A lot of fans look at Roman Abramovich at Chelsea, Mansour bin Zayed Al Nahyan at Manchester City, the blokes at PSG, and that is what they want in an owner. Someone who wants to spend £200m a year of their own money on the club. They want Arsenal to become a rich mans play thing.
As we have seen with Chelsea over the last decade, being a rich mans play thing might be exciting in the short term, but what happens when the owner starts to become disinterested, like Abramovich is now.
Arsenal have always run with a self-sustaining business model. It is the way the best companies, and best football clubs, run.
Bayern Munich, Juventus, Manchester United, Barcelona, Real Madrid. All self-sustaining models who spend what they bring in (even if there are a few tax irregularities). The likes of Manchester City, PSG and Chelsea might be successful in the short term, but you can not buy a long term seat to the top table.
By spending within yourself, ensure the books balance, you ensure a natural future for the club. Not a boom and bust model.
When it comes to transfers, as far as I am aware, Kroenke has never stepped in and refused club funds to buy a player.
Other criticisms of Kroenke are also unfounded.
Those that claim he is using the value of Arsenal to raise loans to fund his stadium in LA, and to buy a ranch in Texas are commenting without proof. He bought the ranch with cash, and the $1.8bn stadium in Inglewood is privately financed.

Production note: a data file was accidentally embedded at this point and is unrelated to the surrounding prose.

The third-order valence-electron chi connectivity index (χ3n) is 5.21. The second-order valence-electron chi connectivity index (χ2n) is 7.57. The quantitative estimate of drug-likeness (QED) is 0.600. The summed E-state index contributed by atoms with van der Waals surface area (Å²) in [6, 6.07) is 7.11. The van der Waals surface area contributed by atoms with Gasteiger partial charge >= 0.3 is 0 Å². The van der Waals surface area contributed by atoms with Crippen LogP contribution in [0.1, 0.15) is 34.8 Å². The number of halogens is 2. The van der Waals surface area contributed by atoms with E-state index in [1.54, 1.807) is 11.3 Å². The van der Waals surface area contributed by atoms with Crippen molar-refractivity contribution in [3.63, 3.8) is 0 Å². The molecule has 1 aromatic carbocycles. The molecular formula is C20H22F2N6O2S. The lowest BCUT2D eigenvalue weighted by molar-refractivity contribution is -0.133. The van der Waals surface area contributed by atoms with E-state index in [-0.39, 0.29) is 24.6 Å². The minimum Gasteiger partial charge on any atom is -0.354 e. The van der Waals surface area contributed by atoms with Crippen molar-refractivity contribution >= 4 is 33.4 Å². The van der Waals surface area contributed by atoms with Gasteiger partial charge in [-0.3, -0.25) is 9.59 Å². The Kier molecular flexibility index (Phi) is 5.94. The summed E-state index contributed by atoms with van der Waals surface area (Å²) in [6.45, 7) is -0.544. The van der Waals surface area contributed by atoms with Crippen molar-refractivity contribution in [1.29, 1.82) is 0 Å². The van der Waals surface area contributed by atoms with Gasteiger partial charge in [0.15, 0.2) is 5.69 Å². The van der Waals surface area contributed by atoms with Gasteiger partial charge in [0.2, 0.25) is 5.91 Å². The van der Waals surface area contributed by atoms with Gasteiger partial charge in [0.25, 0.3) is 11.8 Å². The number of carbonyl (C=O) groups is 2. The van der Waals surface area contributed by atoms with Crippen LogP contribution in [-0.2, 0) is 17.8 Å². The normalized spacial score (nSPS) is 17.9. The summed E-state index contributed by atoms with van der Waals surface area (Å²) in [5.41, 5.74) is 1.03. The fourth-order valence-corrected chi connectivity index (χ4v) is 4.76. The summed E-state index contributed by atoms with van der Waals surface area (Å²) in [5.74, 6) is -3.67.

And it also highlights that people do not know how things work.
Kroenke can not take loans out against Arsenal Football Club. He is not the sole, private owner, he is just a share holder. What he could do is take out loans against the value of the shares he owns, but this will have zero effect on the club.
Were he to default the loans, the bank would own the shares and sell on. He is not using club funds to secure loans but his own assets.
Now if he was in the position of Abramovich, owned 100% of the club and turned it private, he could use Arsenal funds to secure loans elsewhere, or take even more money out of the club.
There is a fear that if Usmanov sells, Kroenke might be the buyer.
If the American purchases Usmanov’s 30%, he would then be able to force through the purchase of all remaining shares. He could then follow the Glazier’s model and throw a load of debt into the club which he can profit from.
I do question how much debt he would be able to throw in.
Arsenal still owe the banks £200m-ish for the stadium build. Would too many creditors offer additional loans on top of what the club already owes?
It would be a bit like having a £200k mortgage left to pay on a £400k house. You go the banks to get a second mortgage, but they are only going to give you another (perhaps) £150k as you do not have the assets to cover much more.
Would a bank give Kroenke a £500m loan to buy Usmanov’s shares, knowing that the club is being used to finance the loan, and therefore putting Arsenal £700million into debt with the club? Probably not. So I think the fear of Kroenke using the club to leverage more debt is scare mongering.
Kroenke is certainly not the perfect owner, but he is certainly not the worst.
Could Kroenke have done things earlier with Arsene Wenger? Yes. Does he have his faults? Yes. Could he engage fans better? Yes. But is Stan Kroenke as bad as some people make out? No.